Orion on its way back to Earth

7th Dec 2022
Orion on its way back to Earth

NASA’s Artemis I Orion spacecraft is nearing the end of its voyage to the Moon and is on its way back home. On Tuesday, 6th December at 1:29 am CST, Orion exited the lunar sphere of gravitational influence and is on a trajectory to re-enter the Earth’s atmosphere and splash down off the coast of California on Sunday, 11th December.

The multi-national project is reaching 25 days in space to demonstrate Orion’s capabilities before sending humans to the Moon. The United Kingdom was integral to the mission, seeing its Goonhilly Earth Station help provide communications support for the launch, track the Orion capsule during its journey, and communicate with the ten CubeSats onboard.

Orion completes flyby

Orion made its second and last close approach to the Moon on Monday, 5th December, passing 80.6 miles above the lunar surface. The three-minute and 27-second burn of its main engine thrusters occurred when the module was flying behind the Moon, meaning it was out of contact with ground control. The burn changed the velocity of the spacecraft by 655 mph and marked the final test flight maneuver before heading home.

“The lunar flyby enabled the spacecraft to harness the Moon’s gravity and slingshot it back toward Earth for splashdown,” said NASA Administrator Bill Nelson. “When Orion re-enters Earth’s atmosphere in just a few days, it will come back hotter and faster than ever before – the ultimate test before we put astronauts on board. Next up, re-entry!”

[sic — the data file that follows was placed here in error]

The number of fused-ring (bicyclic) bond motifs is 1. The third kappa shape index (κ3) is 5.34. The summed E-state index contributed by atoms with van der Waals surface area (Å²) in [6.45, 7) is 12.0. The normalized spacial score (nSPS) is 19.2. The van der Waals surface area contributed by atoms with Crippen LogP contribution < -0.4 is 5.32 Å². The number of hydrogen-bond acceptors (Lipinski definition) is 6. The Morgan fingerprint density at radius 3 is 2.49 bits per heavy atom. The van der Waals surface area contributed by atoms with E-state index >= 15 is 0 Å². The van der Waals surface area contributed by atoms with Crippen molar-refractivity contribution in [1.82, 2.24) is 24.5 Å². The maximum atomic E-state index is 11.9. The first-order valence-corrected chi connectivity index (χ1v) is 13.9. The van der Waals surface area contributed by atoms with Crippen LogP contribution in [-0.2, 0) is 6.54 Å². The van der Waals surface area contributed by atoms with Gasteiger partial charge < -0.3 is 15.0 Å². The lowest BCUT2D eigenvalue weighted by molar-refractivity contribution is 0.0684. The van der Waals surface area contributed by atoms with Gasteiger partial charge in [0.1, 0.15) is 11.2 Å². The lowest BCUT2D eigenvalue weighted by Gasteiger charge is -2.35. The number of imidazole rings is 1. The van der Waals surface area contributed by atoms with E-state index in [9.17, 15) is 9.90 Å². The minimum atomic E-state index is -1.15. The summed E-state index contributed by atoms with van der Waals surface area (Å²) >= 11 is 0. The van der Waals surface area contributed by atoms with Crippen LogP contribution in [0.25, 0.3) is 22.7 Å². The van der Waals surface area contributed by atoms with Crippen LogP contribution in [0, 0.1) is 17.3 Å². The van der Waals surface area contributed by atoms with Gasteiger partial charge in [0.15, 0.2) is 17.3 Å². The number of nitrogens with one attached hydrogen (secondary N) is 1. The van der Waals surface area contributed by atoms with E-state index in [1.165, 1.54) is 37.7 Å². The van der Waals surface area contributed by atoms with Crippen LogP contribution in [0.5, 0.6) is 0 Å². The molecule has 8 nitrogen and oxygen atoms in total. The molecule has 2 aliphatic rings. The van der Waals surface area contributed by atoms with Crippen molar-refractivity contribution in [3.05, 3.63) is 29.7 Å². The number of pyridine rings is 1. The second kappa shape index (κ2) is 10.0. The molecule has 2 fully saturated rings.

Leaving the Lunar surface

At exactly 4:43 am, Orion performed the fourth return trajectory burn lasting 5.7 seconds, using its reaction control system thrusters. Its return to Earth comes after weeks of mostly successful tests of the spacecraft’s capabilities during spaceflight. At a teleconference on Monday, Mike Sarafin, who is the Artemis mission manager said:

“We got to see the Earth transit behind the moon extending beyond the pale of human spaceflight. We got to see a flyby of the moon as part of the return-powered flyby and witness the Earthrise for the first time in the Artemis generation. When we’re done with this mission, we will have traveled over 1.4 million miles in the course of the 26-day mission. And we are on track to do that.”

Orion has reached several milestones, such as surpassing the distance record from Earth at 270,000 miles away. The distance overtook the previous record held by the Apollo 13 mission, which reached 248,655 miles away from Earth, NASA said.

While Orion has encountered some issues as expected, such as a loss of contact with ground control for 47 minutes on day eight, and a partial power disruption on day 19, the spacecraft has shown great perseverance and is on track to re-enter the Earth’s atmosphere on Sunday.

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